Cambodia’s national team walked off the turf at Phnom Penh’s Olympic Stadium on Tuesday night with their heads held high following a well-fought battle against continental heavyweights Japan, losing by two second-half goals.
Despite hopes of a good result being relatively low going into the match—Cambodia had lost all six of their World Cup qualifiers—the stadium was buzzing before kick- off, with a large contingent of Japanese fans banging drums and chanting as the likes of Keisuke Honda warmed up on the pitch.
Come kickoff, Cambodia set up in a predictably, albeit necessary, defensive fashion, sitting back while Japan passed the ball around with relative ease, probing the home side’s penalty box.
However, in contrast to all of Cambodia’s previous qualifying matches, they soon gained a foothold in the game as striker Khuon Laboravy began making problems for the Japan defenders.
The striker should have scored in the 22nd minute after beating Maya Yoshida for pace, but could only find the side netting. As the first half went on, the Cambodian side began playing with confidence, pressing their opponents into making mistakes and winning 50-50 balls. At times in the first 45 minutes, it was difficult to tell which side was ranked 183 and which was 50 in the FIFA World Rankings.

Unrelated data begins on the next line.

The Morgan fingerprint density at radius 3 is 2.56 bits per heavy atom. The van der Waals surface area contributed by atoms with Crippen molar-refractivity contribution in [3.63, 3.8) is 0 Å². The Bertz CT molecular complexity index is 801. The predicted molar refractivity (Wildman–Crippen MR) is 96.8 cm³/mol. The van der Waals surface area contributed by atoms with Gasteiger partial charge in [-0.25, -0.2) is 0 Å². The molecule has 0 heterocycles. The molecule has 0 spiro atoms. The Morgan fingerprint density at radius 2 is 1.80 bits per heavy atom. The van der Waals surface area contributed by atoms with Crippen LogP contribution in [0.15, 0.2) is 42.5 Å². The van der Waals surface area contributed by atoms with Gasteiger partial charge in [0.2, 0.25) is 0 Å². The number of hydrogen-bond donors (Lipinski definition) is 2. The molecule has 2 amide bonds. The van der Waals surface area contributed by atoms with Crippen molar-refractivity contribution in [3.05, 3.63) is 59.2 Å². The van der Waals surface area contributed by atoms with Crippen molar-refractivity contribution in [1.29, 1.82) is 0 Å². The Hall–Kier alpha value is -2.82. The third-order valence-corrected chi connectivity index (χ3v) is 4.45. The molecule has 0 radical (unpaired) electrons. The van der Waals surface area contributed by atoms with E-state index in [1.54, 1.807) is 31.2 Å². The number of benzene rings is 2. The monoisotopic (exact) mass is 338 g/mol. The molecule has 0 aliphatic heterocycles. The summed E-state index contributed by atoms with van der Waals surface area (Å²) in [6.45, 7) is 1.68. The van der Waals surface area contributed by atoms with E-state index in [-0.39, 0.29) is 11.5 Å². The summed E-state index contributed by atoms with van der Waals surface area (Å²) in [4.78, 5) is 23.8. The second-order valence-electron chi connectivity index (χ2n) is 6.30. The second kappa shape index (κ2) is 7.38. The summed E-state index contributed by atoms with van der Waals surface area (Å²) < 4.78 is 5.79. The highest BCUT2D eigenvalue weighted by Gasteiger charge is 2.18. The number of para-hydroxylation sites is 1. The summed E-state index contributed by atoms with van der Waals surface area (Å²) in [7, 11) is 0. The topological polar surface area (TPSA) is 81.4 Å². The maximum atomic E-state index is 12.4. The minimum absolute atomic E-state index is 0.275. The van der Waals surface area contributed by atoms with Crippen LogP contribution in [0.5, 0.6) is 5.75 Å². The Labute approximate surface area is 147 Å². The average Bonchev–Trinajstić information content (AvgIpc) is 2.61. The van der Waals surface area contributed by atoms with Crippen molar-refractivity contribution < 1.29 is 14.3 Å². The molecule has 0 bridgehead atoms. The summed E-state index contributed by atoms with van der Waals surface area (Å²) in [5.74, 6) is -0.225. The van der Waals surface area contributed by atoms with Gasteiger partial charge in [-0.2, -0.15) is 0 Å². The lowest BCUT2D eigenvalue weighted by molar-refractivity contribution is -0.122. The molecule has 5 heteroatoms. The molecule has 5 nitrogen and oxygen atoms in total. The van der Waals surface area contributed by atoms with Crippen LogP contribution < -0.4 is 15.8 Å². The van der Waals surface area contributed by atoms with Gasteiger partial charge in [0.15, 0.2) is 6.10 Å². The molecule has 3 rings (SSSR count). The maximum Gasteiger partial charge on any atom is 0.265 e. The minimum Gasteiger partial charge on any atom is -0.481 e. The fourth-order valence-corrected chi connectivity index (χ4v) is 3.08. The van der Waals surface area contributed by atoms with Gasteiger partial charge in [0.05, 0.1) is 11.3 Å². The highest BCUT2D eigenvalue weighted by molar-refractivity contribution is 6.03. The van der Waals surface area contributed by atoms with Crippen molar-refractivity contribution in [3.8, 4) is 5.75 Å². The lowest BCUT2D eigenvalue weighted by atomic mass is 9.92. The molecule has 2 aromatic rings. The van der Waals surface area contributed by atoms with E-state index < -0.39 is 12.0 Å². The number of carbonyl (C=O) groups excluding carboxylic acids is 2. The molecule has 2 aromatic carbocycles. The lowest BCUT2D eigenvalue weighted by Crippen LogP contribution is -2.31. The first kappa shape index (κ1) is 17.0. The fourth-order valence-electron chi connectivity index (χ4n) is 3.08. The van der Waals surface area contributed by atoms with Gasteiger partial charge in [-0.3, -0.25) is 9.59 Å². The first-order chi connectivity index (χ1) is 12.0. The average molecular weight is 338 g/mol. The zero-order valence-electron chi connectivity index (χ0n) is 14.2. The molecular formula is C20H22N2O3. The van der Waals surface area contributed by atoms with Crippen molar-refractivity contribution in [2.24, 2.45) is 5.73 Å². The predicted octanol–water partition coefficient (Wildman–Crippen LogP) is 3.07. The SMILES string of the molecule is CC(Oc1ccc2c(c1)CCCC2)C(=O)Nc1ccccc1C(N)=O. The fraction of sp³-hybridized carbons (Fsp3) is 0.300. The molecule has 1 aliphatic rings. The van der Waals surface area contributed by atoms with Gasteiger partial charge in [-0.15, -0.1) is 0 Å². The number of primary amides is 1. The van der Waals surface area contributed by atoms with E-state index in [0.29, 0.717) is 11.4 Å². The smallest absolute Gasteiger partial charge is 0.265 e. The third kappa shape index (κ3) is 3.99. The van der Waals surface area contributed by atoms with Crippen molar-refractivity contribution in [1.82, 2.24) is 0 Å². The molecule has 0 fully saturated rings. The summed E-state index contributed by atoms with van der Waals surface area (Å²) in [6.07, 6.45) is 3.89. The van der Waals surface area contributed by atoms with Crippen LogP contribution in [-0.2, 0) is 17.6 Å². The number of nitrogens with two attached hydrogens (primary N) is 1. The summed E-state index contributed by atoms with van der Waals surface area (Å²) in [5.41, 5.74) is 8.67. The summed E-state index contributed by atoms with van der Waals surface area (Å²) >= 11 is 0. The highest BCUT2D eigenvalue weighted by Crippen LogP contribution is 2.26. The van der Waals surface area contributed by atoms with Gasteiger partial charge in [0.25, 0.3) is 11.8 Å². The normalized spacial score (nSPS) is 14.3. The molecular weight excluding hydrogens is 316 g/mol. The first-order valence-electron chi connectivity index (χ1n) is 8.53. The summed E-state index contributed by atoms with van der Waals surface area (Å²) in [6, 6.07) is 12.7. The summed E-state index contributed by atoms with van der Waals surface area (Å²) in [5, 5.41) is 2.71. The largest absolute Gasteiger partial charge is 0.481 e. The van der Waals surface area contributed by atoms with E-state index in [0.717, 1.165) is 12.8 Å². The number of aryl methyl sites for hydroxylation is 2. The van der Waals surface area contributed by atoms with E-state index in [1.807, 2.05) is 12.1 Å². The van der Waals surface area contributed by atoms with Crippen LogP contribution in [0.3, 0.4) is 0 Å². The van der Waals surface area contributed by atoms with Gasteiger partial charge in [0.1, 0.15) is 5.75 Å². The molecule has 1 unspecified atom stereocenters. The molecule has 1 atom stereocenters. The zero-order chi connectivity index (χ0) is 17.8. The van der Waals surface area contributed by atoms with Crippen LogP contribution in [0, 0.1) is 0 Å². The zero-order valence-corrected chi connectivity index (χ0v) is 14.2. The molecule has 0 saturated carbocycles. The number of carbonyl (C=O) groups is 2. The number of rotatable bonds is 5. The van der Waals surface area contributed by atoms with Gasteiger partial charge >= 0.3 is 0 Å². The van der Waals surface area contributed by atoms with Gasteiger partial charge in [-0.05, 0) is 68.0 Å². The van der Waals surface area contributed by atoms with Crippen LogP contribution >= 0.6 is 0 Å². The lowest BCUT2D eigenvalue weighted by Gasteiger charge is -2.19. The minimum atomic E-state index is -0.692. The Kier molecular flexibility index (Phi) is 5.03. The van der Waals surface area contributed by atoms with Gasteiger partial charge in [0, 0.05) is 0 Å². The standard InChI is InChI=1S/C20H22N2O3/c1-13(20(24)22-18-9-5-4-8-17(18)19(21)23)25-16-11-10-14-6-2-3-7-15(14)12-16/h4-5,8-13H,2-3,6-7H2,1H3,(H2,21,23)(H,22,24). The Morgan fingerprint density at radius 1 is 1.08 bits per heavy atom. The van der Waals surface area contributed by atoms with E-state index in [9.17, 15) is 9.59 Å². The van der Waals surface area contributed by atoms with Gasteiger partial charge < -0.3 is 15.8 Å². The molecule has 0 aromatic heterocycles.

Cambodia went into halftime 0-0 with Hiroki Fujiharu hitting the inside of the post in the final minute.
The second half was a different story, however, as Japan asserted themselves over the home side.
The biggest roar of the night took place just after the break as Um Sereyroth saved a penalty from Shinji Okazaki. This was soon followed by the game’s opening goal as Laboravy put the ball into his own net from a curling Yosuke Kashiwagi free kick.
After the introduction of AC Milan playmaker Honda, the Japanese continued to pressure the Cambodian defense and, if it were not for some heroics from Sereyroth in goal, the damage could have been heavier.
The introduction of fan favorite and C-League top scorer Chan Vathanaka gave the home crowd brief hope of a comeback, but a Honda header into the back of the net in the dying minutes put those dreams to bed.
Phat Phearum, 23, a student from Battambang province who watched the game, said he was proud of his team but skeptical as to how hard Japan was trying.
“Even though we lost I’m still happy. If we compare ourselves to Japan, our level is much lower. Although Japan seemed to not really try their best. If they’d tried their best maybe we could have lost by three or four,” he said.
Cambodia’s next and final World Cup qualifier is against Syria in March.